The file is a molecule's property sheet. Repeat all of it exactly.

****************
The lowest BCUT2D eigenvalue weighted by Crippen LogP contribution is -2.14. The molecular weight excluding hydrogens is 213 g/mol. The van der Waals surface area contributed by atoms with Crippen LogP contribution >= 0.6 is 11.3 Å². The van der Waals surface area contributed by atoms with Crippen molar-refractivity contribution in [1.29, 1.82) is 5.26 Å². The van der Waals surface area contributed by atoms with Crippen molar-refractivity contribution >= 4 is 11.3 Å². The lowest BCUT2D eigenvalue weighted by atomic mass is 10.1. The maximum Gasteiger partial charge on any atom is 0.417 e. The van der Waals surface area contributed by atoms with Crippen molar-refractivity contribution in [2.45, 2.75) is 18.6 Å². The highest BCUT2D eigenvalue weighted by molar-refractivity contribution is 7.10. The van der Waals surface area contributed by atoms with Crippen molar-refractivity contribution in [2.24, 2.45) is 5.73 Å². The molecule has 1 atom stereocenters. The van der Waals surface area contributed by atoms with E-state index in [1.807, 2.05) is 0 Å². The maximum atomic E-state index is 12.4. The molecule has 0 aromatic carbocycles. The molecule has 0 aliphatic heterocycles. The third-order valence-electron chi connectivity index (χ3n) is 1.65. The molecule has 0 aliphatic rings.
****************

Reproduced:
The lowest BCUT2D eigenvalue weighted by Crippen LogP contribution is -2.14. The molecular weight excluding hydrogens is 213 g/mol. The van der Waals surface area contributed by atoms with Crippen LogP contribution >= 0.6 is 11.3 Å². The van der Waals surface area contributed by atoms with Crippen molar-refractivity contribution in [1.29, 1.82) is 5.26 Å². The van der Waals surface area contributed by atoms with Crippen molar-refractivity contribution >= 4 is 11.3 Å². The lowest BCUT2D eigenvalue weighted by atomic mass is 10.1. The maximum Gasteiger partial charge on any atom is 0.417 e. The van der Waals surface area contributed by atoms with Crippen molar-refractivity contribution in [2.45, 2.75) is 18.6 Å². The highest BCUT2D eigenvalue weighted by molar-refractivity contribution is 7.10. The van der Waals surface area contributed by atoms with Crippen molar-refractivity contribution in [2.24, 2.45) is 5.73 Å². The molecule has 1 atom stereocenters. The van der Waals surface area contributed by atoms with E-state index in [1.807, 2.05) is 0 Å². The maximum atomic E-state index is 12.4. The molecule has 0 aromatic carbocycles. The molecule has 0 aliphatic heterocycles. The third-order valence-electron chi connectivity index (χ3n) is 1.65. The molecule has 0 aliphatic rings.